Rivers board: Aspen hydro project could harm streams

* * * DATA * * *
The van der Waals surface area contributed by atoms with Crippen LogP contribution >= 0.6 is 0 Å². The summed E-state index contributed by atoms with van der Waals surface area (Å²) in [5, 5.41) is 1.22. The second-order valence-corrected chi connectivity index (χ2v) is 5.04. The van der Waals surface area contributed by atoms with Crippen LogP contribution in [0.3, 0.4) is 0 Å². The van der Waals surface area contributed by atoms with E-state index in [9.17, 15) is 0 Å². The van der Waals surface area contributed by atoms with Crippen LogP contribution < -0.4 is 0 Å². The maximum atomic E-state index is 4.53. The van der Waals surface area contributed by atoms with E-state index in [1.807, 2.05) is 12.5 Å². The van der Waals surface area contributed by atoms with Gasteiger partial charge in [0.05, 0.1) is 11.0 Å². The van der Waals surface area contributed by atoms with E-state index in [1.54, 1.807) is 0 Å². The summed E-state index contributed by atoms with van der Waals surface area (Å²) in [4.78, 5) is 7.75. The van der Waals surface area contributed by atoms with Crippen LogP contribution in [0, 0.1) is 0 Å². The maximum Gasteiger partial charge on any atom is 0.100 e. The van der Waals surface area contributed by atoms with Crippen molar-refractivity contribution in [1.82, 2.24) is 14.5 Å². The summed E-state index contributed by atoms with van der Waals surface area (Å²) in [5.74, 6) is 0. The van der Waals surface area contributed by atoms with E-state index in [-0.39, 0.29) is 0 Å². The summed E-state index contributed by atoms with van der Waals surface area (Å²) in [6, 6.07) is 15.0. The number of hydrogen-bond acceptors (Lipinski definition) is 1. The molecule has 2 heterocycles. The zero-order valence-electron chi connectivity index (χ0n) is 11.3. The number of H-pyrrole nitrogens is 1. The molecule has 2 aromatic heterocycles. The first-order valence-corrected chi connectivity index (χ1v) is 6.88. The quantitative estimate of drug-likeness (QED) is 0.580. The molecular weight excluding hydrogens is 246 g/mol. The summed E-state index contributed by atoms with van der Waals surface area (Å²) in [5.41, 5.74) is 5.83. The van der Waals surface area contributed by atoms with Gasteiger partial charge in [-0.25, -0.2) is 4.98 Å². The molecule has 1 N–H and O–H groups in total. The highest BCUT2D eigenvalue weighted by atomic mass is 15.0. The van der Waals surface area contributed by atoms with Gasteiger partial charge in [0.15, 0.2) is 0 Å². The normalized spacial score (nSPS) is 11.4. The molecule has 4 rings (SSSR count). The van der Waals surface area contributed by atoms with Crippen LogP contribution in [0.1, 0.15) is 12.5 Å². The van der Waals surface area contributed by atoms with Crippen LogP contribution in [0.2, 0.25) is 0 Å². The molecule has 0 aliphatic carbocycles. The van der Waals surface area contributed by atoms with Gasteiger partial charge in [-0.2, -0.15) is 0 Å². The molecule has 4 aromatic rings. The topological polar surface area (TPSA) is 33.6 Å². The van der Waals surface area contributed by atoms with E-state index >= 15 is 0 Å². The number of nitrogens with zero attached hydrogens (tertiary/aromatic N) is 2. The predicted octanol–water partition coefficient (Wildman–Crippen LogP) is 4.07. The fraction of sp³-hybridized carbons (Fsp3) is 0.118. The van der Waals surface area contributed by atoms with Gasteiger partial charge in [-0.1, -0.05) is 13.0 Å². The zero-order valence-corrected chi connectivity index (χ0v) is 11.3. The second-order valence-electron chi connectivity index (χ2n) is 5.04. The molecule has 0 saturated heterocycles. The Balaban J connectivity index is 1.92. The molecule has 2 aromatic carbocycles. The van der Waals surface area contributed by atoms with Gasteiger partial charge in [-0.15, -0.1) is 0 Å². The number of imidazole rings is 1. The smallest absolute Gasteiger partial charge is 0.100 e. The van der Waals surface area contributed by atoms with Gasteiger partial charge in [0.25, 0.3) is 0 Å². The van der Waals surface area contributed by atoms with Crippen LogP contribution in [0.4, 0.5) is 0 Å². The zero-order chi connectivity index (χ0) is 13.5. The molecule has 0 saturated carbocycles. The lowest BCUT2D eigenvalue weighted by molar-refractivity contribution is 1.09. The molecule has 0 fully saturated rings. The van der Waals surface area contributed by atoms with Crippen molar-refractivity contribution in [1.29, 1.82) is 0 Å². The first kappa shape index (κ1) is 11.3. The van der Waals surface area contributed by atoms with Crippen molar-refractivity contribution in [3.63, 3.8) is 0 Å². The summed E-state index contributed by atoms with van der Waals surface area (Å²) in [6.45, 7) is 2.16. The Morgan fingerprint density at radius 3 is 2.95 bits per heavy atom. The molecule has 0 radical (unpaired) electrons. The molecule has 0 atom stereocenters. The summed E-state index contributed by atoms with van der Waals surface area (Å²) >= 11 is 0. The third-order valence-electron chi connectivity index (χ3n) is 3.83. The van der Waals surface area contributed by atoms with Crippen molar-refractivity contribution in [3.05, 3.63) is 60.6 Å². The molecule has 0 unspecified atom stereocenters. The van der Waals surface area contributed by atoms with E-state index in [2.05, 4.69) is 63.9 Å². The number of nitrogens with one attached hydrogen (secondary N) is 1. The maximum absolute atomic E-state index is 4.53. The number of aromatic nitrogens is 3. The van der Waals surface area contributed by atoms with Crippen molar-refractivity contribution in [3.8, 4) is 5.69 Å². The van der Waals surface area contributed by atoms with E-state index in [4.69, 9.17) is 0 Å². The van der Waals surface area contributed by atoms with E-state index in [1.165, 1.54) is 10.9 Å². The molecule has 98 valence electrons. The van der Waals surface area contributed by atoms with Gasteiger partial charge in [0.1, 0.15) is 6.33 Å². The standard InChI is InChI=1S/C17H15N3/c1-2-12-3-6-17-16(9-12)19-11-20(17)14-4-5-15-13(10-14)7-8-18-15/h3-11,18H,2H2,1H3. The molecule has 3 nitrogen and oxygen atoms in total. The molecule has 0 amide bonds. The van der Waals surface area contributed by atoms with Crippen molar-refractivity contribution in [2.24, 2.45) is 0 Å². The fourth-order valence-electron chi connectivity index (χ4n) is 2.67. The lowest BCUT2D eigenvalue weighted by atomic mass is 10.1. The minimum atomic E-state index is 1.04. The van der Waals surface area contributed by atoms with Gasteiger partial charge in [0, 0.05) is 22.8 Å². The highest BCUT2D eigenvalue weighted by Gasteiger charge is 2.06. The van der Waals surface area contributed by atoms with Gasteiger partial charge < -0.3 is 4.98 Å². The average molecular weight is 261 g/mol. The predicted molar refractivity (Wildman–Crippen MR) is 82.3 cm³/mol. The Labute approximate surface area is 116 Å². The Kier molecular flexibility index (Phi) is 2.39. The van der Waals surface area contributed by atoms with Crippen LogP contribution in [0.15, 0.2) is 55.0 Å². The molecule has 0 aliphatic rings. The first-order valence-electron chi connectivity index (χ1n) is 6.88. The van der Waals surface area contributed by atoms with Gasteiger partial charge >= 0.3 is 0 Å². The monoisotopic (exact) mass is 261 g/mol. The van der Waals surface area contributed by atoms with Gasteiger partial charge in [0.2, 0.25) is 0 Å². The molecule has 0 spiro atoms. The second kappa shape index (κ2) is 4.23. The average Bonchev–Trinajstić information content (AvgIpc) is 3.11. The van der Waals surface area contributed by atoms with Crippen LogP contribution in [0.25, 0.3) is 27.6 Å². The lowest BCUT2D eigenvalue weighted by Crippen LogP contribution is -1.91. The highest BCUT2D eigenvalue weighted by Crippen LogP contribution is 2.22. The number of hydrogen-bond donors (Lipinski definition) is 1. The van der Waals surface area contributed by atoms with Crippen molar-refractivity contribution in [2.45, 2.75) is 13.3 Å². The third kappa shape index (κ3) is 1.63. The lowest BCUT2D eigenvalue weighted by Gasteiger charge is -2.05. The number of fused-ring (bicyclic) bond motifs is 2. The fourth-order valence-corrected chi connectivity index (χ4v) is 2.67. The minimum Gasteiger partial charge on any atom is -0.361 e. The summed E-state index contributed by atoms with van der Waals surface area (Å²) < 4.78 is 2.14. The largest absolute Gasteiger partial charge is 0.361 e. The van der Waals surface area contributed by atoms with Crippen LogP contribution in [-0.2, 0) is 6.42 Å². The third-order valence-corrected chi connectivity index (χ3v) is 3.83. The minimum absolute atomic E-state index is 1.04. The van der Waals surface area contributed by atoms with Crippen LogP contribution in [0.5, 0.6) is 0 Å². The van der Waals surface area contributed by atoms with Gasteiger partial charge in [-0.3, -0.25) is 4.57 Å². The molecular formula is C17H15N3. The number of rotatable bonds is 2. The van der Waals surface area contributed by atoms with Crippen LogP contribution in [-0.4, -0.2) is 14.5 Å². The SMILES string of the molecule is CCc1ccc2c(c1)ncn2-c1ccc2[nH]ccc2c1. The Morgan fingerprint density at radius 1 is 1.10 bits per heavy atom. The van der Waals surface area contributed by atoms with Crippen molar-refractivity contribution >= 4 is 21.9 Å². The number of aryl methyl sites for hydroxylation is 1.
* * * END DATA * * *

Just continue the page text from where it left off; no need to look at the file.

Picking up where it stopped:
ASPEN – Pitkin County’s Healthy Rivers and Streams Board has raised concerns about the impact of a proposed Aspen hydroelectric project on the health of two local creeks from which water would be diverted.The board, which met Monday, forwarded a two-page letter to David Hornbacher, the city’s deputy director of utilities and renewable energy, on Friday – the final day the city was accepting comments on its draft application to the Federal Energy Regulatory Commission for the hydro plant.Attached were 58 pages of attachments comprising the analyses of four experts hired by the county rivers board to review the city’s studies of the project. The county spent $50,000 on the review, which involved a Denver water attorney, Boulder engineering consulting firm, an aquatic specialist based in Eagle and a Telluride firm hired to review the expected energy output of the plant.”We have significant concerns about the health and quantity of the waters in Castle and Maroon creeks,” said the board’s letter, signed by Chairman Greg Poschman. “The city’s hydroelectric project represents a potential conflict with the mission of our board.”Among the board’s suggestions: The city should define and preserve a “healthy” streamflow as opposed to merely adhering to minimum streamflows.The board also called on the city to make a legal commitment to maintain stream quality and quantity throughout the year as part of its operation of the hydro plant, and concluded that more complete data is needed over a longer period of time in order to assess the impacts associated with the hydroelectric facility.Aspen is seeking a “conduit exemption” from the Federal Energy Regulatory Commission for its project. Such exemptions, granted for small hydroelectric projects that use infrastructure that is primarily used for other purposes, involve less onerous environmental reviews.The county rivers board, however, has encouraged the city to revisit the appropriateness of the exemption in its application to the commission.Among the experts hired to review the city’s application, water engineering firm AMEC Earth & Environmental urged a more thorough study of the available water on Castle and Maroon creeks during all months of the year and during a range of wet, average and dry years. The monitoring should continue for at least 20 years, the firm’s report said.The firm also urged real-time measurements and publicly accessible reporting of the flows left in the creeks as water is diverted for the hydro plant.Aqautic specialist Greg Espegren’s report questions the impact of drawing down the creeks to minimum flows for extended periods of time during the fall and winter months, as well as the barriers that the diversion structures themselves will create for fish movement.City voters approved $5.5 million in bonds to build the hydro project in 2007. The city’s goal is increasing its use of renewable energy to generate electricity, but critics of the controversial project have called into question its potential impacts on the health of the creeks.The new hydro plant would be constructed along Castle Creek, where a hydropower facility once existed before it was taken out of service in the late 1950s.The city’s plan calls for diverting no more than 25 cubic feet per second from Castle Creek and as much as 27 cfs from Maroon Creek to run the plant’s turbine. Water from both creeks would be diverted to the city’s Thomas Reservoir and then flow down a drain line to the plant, before being returning to Castle Creek. Flows would be reduced along 2.4 miles of Castle Creek and 2.7 miles of Maroon Creek.email@example.com
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